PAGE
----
JRH: My first encounter with reenactors was on a day trip to Gettysburg in 2011. There was a reenactor giving a tour to a group of visitors. The following year in 2012, I experienced my first reenactment as a spectator when I took a solo vacation back to Gettysburg for the 149th anniversary reenactment. That’s where I met Captain Jeffrey Cohen of the 6th New York Independent Battery, who invited me to join his group. Since I was living in Atlanta at the time, I first attempted to find a unit in Georgia, but the commander of the first unit I found at a living history event told me they did not accept “gal troops” in their unit. I could only join his unit as a civilian woman, not a soldier, which I was not as interested in trying. Fascinated by the idea that I could be excluded from a hobby for my gender, I decided I had to find a way to participate.
A few months later, I reached out to Jeff and joined my first reenactment as a soldier at the 150th anniversary Battle of Antietam in 2012. I couldn’t believe my luck that I got into the hobby right during the 150th anniversary cycle of events because almost every event for my first few years was gigantic. My very first event had thousands of reenactors and spectators, which left me in complete awe. I also served as Number 4 (the one who pulls the lanyard and makes the cannon go BOOM!) on my very first cannon crew, which was absolutely thrilling.
DCHM: What are you and the other living historians most looking forward to sharing with families at the New-York Historical Society? What’s something they shouldn’t miss?
JRH: The women in our presentation will all predominantly serve in military roles. We are very excited to have some members of the 6th New York Independent Battery because it was organized in Rahway, NJ, as well as in New York City. We are also planning to represent Dr. Mary Edwards Walker, the only woman ever to receive the Medal of Honor for her service as a military surgeon during the Civil War, who was originally from Oswego, NY.
We hope to demonstrate the ways women soldiers were no different from men during the Civil War. They wore the same uniforms, carried the same weapons, performed the same drills, and lived in the same conditions as any other soldier. We will have a mannequin set up to describe the specific ways women could have gone about hiding their gender as women were not technically allowed to serve in combat roles in the military during the Civil War, and even up until 2016 due to the Combat Exclusion Policy.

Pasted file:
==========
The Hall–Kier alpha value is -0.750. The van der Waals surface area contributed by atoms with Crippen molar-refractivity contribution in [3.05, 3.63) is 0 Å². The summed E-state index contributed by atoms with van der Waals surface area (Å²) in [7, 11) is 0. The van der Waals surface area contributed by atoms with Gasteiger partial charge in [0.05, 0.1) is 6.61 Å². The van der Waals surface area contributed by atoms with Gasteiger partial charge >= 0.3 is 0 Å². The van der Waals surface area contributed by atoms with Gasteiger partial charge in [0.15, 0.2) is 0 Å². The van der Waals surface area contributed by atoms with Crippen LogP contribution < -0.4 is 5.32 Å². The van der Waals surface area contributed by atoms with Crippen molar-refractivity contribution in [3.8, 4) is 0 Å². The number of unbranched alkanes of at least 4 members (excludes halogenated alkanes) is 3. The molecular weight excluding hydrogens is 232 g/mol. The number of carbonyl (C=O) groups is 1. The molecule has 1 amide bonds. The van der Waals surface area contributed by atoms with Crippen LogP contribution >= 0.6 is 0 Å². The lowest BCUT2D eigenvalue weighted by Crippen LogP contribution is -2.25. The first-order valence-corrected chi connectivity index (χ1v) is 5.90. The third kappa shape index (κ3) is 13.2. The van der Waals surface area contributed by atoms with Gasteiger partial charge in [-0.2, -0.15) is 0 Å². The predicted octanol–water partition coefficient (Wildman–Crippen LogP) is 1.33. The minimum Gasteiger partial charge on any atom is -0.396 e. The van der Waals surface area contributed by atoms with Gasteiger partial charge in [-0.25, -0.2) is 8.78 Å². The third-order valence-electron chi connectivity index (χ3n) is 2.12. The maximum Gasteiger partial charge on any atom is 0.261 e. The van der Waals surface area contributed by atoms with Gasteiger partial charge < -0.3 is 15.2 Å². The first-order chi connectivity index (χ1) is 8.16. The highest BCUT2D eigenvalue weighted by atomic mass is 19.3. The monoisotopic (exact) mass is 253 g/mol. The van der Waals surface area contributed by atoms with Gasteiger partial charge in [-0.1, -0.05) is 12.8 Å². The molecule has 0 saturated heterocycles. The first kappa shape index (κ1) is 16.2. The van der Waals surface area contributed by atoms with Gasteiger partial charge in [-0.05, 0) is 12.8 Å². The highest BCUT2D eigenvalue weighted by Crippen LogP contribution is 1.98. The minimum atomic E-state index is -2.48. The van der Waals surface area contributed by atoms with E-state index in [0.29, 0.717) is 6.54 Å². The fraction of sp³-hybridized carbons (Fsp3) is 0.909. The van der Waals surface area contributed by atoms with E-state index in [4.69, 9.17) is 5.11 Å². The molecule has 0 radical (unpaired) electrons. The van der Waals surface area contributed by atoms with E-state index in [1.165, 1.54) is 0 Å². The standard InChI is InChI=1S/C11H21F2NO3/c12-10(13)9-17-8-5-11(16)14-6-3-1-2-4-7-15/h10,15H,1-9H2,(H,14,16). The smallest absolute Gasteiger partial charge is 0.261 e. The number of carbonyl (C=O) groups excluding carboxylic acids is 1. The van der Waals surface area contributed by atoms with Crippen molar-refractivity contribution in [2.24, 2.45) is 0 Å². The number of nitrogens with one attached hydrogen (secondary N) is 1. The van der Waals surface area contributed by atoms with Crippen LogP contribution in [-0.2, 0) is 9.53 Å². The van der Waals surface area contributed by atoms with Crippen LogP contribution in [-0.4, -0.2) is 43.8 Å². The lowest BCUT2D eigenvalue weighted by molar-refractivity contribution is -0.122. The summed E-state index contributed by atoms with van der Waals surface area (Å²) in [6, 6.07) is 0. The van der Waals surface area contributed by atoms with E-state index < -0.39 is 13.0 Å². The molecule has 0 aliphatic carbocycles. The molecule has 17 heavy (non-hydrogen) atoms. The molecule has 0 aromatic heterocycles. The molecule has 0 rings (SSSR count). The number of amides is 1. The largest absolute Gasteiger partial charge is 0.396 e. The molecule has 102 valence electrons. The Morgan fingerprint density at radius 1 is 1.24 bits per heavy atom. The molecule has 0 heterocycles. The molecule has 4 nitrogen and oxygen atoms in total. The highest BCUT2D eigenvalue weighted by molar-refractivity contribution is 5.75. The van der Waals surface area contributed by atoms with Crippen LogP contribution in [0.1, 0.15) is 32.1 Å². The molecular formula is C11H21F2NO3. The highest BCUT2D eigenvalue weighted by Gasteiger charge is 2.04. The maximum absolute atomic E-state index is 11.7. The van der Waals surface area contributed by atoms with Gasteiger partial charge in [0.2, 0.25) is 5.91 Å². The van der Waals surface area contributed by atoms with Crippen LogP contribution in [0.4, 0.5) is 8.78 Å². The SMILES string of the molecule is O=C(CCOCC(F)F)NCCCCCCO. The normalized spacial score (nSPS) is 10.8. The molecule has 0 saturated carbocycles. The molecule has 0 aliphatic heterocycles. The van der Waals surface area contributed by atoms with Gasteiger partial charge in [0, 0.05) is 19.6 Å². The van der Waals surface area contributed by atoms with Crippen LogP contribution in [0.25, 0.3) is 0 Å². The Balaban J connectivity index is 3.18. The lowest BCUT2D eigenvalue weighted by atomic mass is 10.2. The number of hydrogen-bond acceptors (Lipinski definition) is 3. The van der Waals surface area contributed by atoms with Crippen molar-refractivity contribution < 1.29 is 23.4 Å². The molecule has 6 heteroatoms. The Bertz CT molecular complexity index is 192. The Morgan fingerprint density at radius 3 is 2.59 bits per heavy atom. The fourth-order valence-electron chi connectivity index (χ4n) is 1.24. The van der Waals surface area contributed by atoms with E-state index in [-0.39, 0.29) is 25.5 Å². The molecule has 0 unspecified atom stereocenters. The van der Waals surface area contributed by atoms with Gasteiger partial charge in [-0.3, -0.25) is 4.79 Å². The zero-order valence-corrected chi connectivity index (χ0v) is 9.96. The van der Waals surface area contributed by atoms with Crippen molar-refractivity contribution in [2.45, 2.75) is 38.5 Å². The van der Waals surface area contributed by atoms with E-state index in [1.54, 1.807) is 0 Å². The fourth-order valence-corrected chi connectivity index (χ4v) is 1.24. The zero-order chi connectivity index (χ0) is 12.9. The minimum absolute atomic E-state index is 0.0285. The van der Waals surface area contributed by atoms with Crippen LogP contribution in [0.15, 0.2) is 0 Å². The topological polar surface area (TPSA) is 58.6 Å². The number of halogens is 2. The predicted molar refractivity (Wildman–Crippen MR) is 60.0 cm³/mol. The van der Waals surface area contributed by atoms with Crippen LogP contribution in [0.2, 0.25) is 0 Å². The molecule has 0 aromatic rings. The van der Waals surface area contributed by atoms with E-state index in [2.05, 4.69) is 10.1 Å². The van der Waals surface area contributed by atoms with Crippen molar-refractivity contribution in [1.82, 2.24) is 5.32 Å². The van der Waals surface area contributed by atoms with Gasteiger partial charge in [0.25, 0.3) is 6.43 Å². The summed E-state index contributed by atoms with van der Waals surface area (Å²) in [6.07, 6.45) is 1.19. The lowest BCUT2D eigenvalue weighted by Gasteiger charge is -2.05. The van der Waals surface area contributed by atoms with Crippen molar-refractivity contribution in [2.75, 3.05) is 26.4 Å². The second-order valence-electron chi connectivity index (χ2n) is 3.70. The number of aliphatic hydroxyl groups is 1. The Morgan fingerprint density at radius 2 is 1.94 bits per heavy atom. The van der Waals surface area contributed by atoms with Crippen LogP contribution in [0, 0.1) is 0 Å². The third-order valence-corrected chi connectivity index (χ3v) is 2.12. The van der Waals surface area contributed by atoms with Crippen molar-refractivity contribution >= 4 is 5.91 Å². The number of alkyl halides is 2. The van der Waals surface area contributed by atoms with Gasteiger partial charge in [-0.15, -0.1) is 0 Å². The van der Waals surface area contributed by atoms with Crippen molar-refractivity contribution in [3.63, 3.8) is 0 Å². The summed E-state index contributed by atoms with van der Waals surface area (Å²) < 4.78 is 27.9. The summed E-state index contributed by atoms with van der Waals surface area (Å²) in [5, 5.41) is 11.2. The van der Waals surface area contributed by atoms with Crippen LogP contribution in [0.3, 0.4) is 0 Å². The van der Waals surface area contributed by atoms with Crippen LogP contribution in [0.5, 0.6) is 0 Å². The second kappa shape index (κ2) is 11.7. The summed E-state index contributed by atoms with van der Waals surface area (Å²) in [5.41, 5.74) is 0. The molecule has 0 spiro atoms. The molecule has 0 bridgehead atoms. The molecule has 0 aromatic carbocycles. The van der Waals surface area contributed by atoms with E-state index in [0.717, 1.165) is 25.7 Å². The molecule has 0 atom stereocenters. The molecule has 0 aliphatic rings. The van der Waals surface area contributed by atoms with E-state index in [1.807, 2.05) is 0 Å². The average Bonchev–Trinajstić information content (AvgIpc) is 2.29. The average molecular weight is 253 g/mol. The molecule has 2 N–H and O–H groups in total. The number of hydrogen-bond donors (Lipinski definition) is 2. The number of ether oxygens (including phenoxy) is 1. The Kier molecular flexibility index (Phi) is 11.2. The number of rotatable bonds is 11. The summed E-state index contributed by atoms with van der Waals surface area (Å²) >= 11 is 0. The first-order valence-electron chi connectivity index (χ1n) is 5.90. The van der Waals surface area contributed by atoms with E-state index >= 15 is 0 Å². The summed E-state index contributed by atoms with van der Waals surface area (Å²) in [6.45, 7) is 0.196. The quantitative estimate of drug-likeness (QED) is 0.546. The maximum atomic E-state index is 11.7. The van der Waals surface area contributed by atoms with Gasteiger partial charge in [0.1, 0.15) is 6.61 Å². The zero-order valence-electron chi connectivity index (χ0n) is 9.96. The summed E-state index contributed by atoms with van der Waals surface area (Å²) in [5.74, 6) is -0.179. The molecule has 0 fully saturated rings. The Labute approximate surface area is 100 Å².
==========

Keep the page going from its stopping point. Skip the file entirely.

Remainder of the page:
DCHM: What is one thing that everyone should take away from meeting this predominantly women-led group of military reenactors? In other words, what is your message to our more distant readers who can’t attend the event?
JRH: It’s important for the public to learn that women have served in military roles in every American conflict in history, from the American Revolution to the Civil War to our current war in Afghanistan. Women warriors can be just as patriotic, adventurous, tough, and capable as their counterparts who are men. They just have to be given the same training, respect, and a chance. As modern-day pilot Major Mary Jennings Hegar, who was instrumental in the removal of the exclusion of women from ground combat roles, puts it in her book Shoot Like a Girl, “Battle readiness [has] nothing to do with gender, and everything to do with capability.”
I think the history of women Civil War soldiers teaches us that when consideration of their gender was taken out of the equation (because they were disguised as men), women served in exactly the same capacity as other soldiers. For me, there’s no better proof that the warrior heart has no color, creed, or gender!
DCHM: Thank you for all of your work, JR!
J.R. and her team hope to finish Reenactress in 2018, but the project isn’t complete just yet. There is still more scholarship, research, shooting, and editing to be done. If anyone would like to contribute to the effort, please visit the website. Or, better yet, come meet J.R. and her reenactresses this Saturday!
All Images Courtesy of J.R. Hardman and Reenactress